Ok, that’s enough of the theory about mapping. Lets get back to what Easimap is doing when it talks to the car.
When we left this subject last we had got to the point where we could see what Easimap was sending and receiving on the CAN bus, but we didn’t know what it meant. We had seen a set of startup packets like this:
# Time ID Data 28 0.265548270 0x0cbe1101 03 04 00 0d 26 40 42 43 29 0.266543253 0x0cbe0111 10 0d e4 00 0d 23 39 41 30 0.266872637 0x0cbe0111 21 34 62 65 35 33 30 00 37 0.326052544 0x0cbe1101 03 04 00 5e 26 40 42 43 38 0.327045620 0x0cbe0111 07 e4 00 5e 2b 07 01 00
Then we get this set of 31 packets that repeat continually but with small changes (probably the “real” data from the ECU):
# Time ID Data 80 0.736160089 0x0cbe1101 10 0a 01 00 00 00 00 12 81 0.736958836 0x0cbe1101 21 66 67 a8 a9 00 00 12 82 0.738230722 0x0cbe0111 05 81 aa aa 16 00 12 66 84 0.749027454 0x0cbe1101 10 09 01 00 00 00 00 1a 85 0.749733313 0x0cbe1101 21 52 5c 5d 00 00 00 1a 86 0.750875498 0x0cbe0111 04 81 84 00 00 00 1a 52 89 0.767924313 0x0cbe1101 10 0a 01 00 00 00 00 e2 90 0.768777632 0x0cbe1101 21 cc cd ce cf 00 00 e2 91 0.769825875 0x0cbe0111 05 81 ff ff ff 07 e2 cc 93 0.780880102 0x0cbe1101 10 23 01 00 00 00 00 f8 95 0.781565869 0x0cbe1101 21 30 31 36 37 44 45 4c 96 0.782301116 0x0cbe1101 22 4d 4e 4f 50 51 5a 5b 97 0.783061863 0x0cbe1101 23 5c 5d 64 6a 6b 7c 7d 98 0.783818702 0x0cbe1101 24 9e 9f a0 a1 d8 d9 da 99 0.784526524 0x0cbe1101 25 db 9f a0 a1 d8 d9 da 100 0.785768596 0x0cbe0111 10 1e 81 5e 39 cc 48 dc 101 0.786095776 0x0cbe0111 21 50 9c 89 1e 85 5e 39 102 0.786437863 0x0cbe0111 22 a8 0d 66 a0 00 b0 4f 103 0.786777913 0x0cbe0111 23 00 00 56 95 80 09 00 104 0.787102630 0x0cbe0111 24 80 00 80 a1 d8 d9 da 106 0.798260523 0x0cbe1101 10 0a 01 00 00 00 00 f9 107 0.799080454 0x0cbe1101 21 ba bb bc bd 00 00 f9 108 0.800070197 0x0cbe0111 05 81 78 1e dc 1e f9 ba 110 0.810033090 0x0cbe1101 10 09 01 00 00 00 00 fa 111 0.810853632 0x0cbe1101 21 64 65 6c 00 00 00 fa 113 0.812042780 0x0cbe0111 04 81 8c 1e 00 00 fa 64 115 0.821498922 0x0cbe1101 10 0e 01 00 00 00 00 fd 116 0.822377593 0x0cbe1101 21 20 24 25 26 40 42 43 117 0.823099192 0x0cbe1101 22 4d 24 25 26 40 42 43 118 0.824343987 0x0cbe0111 10 09 81 40 00 00 01 80 119 0.824665352 0x0cbe0111 21 b0 40 40 26 40 42 43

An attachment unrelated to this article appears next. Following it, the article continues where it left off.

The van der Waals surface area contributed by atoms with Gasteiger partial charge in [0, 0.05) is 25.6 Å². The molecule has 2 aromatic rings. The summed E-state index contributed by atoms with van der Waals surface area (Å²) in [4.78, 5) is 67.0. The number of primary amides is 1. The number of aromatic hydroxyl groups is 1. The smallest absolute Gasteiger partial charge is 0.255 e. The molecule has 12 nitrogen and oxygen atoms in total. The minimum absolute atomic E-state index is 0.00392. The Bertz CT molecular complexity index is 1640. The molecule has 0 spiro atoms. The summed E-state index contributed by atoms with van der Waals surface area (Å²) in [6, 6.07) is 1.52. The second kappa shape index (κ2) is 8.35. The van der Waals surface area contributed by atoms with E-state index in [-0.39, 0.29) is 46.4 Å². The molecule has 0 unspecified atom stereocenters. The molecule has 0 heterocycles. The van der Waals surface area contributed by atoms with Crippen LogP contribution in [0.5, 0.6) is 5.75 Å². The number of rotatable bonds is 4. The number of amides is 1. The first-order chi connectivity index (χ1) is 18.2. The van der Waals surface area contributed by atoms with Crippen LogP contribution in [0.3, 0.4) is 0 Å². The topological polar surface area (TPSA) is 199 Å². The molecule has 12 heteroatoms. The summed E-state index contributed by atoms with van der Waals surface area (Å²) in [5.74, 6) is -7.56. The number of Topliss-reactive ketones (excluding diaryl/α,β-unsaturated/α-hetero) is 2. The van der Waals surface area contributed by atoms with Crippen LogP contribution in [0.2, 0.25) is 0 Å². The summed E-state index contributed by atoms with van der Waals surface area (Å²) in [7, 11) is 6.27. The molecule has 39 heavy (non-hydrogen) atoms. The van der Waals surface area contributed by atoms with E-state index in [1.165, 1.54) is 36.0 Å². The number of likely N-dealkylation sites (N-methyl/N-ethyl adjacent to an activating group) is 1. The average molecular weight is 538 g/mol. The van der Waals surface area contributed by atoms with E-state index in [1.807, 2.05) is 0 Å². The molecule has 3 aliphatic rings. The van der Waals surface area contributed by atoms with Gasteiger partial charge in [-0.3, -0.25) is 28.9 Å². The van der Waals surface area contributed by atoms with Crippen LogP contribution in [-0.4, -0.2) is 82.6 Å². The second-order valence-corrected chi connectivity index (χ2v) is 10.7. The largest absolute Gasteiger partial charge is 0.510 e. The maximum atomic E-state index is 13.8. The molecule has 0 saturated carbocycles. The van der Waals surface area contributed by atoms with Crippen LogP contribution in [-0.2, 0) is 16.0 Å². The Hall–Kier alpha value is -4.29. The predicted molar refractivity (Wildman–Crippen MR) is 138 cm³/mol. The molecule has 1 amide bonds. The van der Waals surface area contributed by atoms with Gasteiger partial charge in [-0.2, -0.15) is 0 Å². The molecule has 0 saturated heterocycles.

We’ve also seen that I’d had a diversion looking for bit-shifted pages and addresses which got us nowhere.
Lets get back to Wireshark again…
Wireshark Sub Dissectors
I’d played around with a lot of the CAN bus packet captures we’d taken from Easimap talking to our ECUs and I’d taken a bit of a diversion to fix Wireshark’s OBD-II dissector. I’d also spent time trying to see if Wireshark could dig deeper into the packets with it’s sub-dissectors.
Wireshark works by iterative dissection – meaning that it decodes a packet then passes that packet on to further dissectors, called sub-dissectors, to see if they can further decode the packet. So, Wireshark’s CAN dissector defines further sub-dissectors for these protocols:
- OBD-II (which I’ve talked about before)
- ISO 15765
- AUTOSAR NM
I thought I had tried to decode our Easimap stream with all of them before, but after coming up blank with my correlator and having read the Car Hacker’s Handbook, I thought I’d have another go. The Car Hacker’s Handbook talks about car manufacturers using proprietary protocols on their CAN bus implementations but it also talks about progress in standardising some of the protocols used.
And… low and behold… when I selected the ISO 15765 sub-dissector to decode our Easimap communications, it was showing some promise. Once I’d issolated just the Easimap traffic then it looked something like this: